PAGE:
French press review 24 December 2014
Issued on: Modified:
The Pope and his demand for a reform of the Catholic church, an almost non existent economic growth in France... Today's French newspapers aren't really getting into the Christmas spirit. Fortunately The Guardian cheers us up with a quite peculiar story about a seal found stranded in a field.
I can't resist a story from the front page of The Guardian where it is reported that a grey seal was found stranded yesterday in a field 20 miles from the sea.
This all happened yesterday near Liverpool in a place called Newton-le-Willows. The beast was discovered by a dog walker who alerted the police and animal rescue services. After a struggle involving a piece of mackerel, the distressed seal was finally encouraged into a trailer and brought to a wildlife centre.
One local described him as a "great big sea lion" while another said he was not very friendly.
How the creature managed to get into the field remains a mystery. The nearest seal colony is 50 miles away.
In the French papers, Le Monde gives pride of place to the pope, head of the Roman Catholic Church, currently much in the news for his recent blast to the cardinals condemning various ills which God's earthly representative feels are undermining the meaning and the message of catholic christianity.
Pope Francis says the government of the church is suffering among other things from spiritual Alzheimer's, ravaged by jealousy and place-seeking and something called "existential schitzophrenia". The speech is seen as part of the pope's determination, voiced shortly after his election in April 2013, to reform the way the organisation he heads is governed and administered.
Speaking of governments and administrations, conservative daily Le Figaro devotes prime front-page space to the news that at 2,032 billion euros, the French national debt currently amounts to 95 per cent of what the country can produce and is showing no signs of disappearing any day soon.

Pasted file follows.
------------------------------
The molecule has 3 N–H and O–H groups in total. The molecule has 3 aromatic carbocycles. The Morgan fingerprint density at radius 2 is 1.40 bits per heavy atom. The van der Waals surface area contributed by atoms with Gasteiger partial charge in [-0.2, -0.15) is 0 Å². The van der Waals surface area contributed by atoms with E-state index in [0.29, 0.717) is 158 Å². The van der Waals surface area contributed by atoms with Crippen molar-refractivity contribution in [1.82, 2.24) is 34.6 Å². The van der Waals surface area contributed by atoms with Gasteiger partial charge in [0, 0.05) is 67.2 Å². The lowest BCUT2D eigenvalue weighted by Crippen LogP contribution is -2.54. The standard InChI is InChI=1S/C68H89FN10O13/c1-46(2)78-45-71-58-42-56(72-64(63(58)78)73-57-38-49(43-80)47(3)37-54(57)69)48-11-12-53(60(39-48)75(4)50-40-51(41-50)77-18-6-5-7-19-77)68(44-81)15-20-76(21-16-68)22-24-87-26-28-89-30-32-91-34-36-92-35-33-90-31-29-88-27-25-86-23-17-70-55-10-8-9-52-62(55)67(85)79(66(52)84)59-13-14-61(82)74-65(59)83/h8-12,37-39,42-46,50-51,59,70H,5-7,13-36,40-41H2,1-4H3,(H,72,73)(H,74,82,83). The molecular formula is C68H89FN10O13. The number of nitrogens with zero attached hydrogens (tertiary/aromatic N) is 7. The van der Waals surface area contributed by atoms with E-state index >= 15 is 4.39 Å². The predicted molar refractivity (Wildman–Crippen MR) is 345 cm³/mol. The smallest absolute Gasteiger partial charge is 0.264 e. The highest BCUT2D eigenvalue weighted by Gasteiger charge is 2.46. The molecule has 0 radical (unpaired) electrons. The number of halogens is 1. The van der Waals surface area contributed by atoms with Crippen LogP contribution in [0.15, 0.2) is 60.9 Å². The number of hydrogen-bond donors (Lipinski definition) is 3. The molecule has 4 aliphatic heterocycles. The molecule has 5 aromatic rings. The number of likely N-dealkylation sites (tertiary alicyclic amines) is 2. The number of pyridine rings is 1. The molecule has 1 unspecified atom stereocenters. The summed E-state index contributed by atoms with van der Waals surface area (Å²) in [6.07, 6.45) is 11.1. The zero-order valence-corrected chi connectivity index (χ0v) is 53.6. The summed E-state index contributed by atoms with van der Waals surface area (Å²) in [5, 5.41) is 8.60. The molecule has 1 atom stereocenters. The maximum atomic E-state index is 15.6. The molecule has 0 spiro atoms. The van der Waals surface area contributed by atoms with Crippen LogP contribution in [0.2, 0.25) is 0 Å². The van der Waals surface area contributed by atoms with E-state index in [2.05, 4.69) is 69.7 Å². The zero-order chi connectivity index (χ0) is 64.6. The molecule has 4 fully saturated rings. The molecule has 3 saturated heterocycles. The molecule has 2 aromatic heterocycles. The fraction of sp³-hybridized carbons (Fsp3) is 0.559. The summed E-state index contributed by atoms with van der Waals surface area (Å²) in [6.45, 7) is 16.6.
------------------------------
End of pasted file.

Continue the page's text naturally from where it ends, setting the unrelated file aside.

Economic growth over the third quarter is officially a modest point-three of a per cent and some economists reckon that the final three months of 2014 are going to show a growth rate close to zero. Industrial investment has completely stagnated and the prime minister has warned that the latest unemployment figures won't be good either.
The Figaro editorial says President Hollande continues to try to obscure disaster by promises of a better tomorrow . . . more jobs, less tax, more growth are among the big presidential predictions which have recently shattered on the rocks of economic reality. And that reality is very harsh: unemployment rising steadily for 30 consecutive months, taxation at a level never before attained, zero growth, the national debt off the dial.
France, continues Le Figaro, has to borrow to meet current expenses, to pay civil servants, to pay the interest on the existing debt. National sovereignty has thus been sold into the hands of the international lenders.
Tax can be increased but that will make people even more angry and disheartened. The economy may start growing again but not because the president demands it. About the only real possibility is to cut public spending but that has been promised so many times without effect that no one is fooled any more.
Left-leaning Libération decides to get into the festive spirit by suggesting that the French national glass is half full rather than half empty. It's a tentative gesture as evidenced by the opening sentence of the paper's editorial which I quote: "It's the shadow of the start of a beginning of a sketch of a possible sign of life . . ." They're talking about economic growth. And trying to be positive.
Two Nobel prizes, a major contribution to the success of the space mission to the commet Tchouri, the relative success of foreign peacekeeping missions . . . France has many reasons to be proud. Even the economic data looks less bleak in perspective! Since 2008 French economic growth has been the third best in Europe after Germany and Belgium total national indebtedness is among the continent's lowest, wealth production is among the highest. So there are reasons for hope.
Having started with a seal, I will end with an orang-outan by the name of Sandra. She's been living behind bars in Buenos Aires' zoo for the past 20 years. Recently an Argentinian judge decided that she had been illegally deprived of her liberty. She is now technically free though animal experts are sure that she could not survive in the wild. Lawyers are now trying to decide if Sandra can take an action against the zoo and claim damages for her 20-year imprisonment.
La Fontaine, the French author of moral tales involving animals, would surely have been able to do something with Sandra. To say nothing of the seal.
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